Join me in speaking on behalf of all creatures who don’t speak in human languages. They speak in the Mother Tongue of Nature. They rely on us humans to advocate for their rights. All our ceremonies are actually THE RITES OF NATURE. Some are more aware than others.

Who out there will join me in a million upon million March in the Spring on behalf of THE RIGHTS OF NATURE? Our ceremonies, seminars, and social media can become an expression of THE RITES OF NATURE!

Those in power must hear the voices of all our relations if we as a species are to survive and thrive.


Tending the Ceremonial Fires In Earth’s Rebalancing, Pt. 1


In a world where the ethics and stability of our political leaders are questionable, chaos seems the norm. In addition, within planet Earth we have a mighty rebalancing occurring that dwarfs even the instability of many of our global politicians in terms of eliciting our vulnerability. The massive impact of climate change grows more apparent daily. At The Wisdom School of Ubiquity University we seek to offer a kind of hope that embraces possibility in Earth’s larger process.

Herein lies a challenge.

We aspire to build a ceremonial fire in the midst of our global learning community.  Our fire consists of a base of logs that seeks to involve ourselves in an engaged ecology that returns humans to the web of eco-fields as humble participants rather than dominants.  On the base of logs we put many rocks to heat ceremonially; the rocks  will allow us to see humans in the context of geologic ages. First, there was the Pre-Cambrian (3.5 billion yrs.), then the Paleozoic (300 million yrs.), the Mesozoic (200 million yrs), and the Cenozoic (65 million yrs to 1990).  Now, we are entering the Ecozoic, a term coined by Thomas Berry and Brian Swimme to describe our new partnership with humans and more-than-humans within the web of life. The fiery hot rocks tell us of our nature-based lineage and also about the axial moment in which we live.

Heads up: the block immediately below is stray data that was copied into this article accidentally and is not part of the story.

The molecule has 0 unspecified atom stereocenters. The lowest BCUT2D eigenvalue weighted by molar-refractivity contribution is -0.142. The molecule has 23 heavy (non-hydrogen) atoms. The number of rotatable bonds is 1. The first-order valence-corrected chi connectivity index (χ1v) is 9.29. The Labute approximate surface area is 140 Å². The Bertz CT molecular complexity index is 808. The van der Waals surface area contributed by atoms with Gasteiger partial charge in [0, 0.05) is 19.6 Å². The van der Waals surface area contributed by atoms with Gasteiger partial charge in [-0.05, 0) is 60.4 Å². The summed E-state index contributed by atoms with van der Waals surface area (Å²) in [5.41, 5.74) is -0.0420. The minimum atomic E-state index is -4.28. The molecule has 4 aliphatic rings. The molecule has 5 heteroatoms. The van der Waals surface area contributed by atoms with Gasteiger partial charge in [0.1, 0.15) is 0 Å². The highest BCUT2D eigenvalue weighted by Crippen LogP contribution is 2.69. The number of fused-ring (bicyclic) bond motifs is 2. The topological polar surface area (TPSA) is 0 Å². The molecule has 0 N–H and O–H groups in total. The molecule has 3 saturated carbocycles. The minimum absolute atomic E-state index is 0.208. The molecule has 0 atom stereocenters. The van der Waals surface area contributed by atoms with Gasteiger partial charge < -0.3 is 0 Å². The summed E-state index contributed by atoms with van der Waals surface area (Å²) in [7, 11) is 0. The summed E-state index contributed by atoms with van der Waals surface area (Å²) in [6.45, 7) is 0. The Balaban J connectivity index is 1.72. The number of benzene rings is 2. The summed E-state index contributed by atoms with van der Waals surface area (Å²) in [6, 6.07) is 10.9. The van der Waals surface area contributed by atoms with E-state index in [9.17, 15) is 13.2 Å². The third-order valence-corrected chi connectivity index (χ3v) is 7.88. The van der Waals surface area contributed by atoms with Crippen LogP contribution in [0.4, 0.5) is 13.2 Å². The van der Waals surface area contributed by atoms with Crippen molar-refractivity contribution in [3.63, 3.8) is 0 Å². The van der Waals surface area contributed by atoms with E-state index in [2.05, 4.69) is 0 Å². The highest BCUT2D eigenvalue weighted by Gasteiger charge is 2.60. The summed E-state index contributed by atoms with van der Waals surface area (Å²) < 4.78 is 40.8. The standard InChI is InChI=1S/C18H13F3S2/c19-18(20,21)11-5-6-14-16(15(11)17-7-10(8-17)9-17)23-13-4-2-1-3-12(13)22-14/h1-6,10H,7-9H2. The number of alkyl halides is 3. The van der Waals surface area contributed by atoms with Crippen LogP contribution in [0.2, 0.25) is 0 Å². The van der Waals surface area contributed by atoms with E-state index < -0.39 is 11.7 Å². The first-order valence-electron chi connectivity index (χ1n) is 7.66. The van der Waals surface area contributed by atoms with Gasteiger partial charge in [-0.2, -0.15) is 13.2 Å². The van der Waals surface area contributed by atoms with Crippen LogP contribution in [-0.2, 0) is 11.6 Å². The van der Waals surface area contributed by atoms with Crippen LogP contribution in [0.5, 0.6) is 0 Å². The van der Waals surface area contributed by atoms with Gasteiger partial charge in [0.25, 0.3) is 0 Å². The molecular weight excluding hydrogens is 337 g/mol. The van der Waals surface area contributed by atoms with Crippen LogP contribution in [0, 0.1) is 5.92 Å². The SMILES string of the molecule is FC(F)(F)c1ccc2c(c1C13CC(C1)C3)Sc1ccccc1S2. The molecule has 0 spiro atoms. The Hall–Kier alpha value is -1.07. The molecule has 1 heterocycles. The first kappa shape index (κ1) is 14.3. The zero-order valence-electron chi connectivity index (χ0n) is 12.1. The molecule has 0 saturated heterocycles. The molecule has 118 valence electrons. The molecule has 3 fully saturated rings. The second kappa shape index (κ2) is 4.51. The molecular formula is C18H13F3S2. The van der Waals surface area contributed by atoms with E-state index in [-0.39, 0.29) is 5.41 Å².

On top of the rocks we place medium sized juniper logs that burn hot and fast because things , as Barbara Hubbard says, are breaking down, things are breaking through, faster and faster.  Our ceremonial fire needs to start quickly else we humans as a species may perish.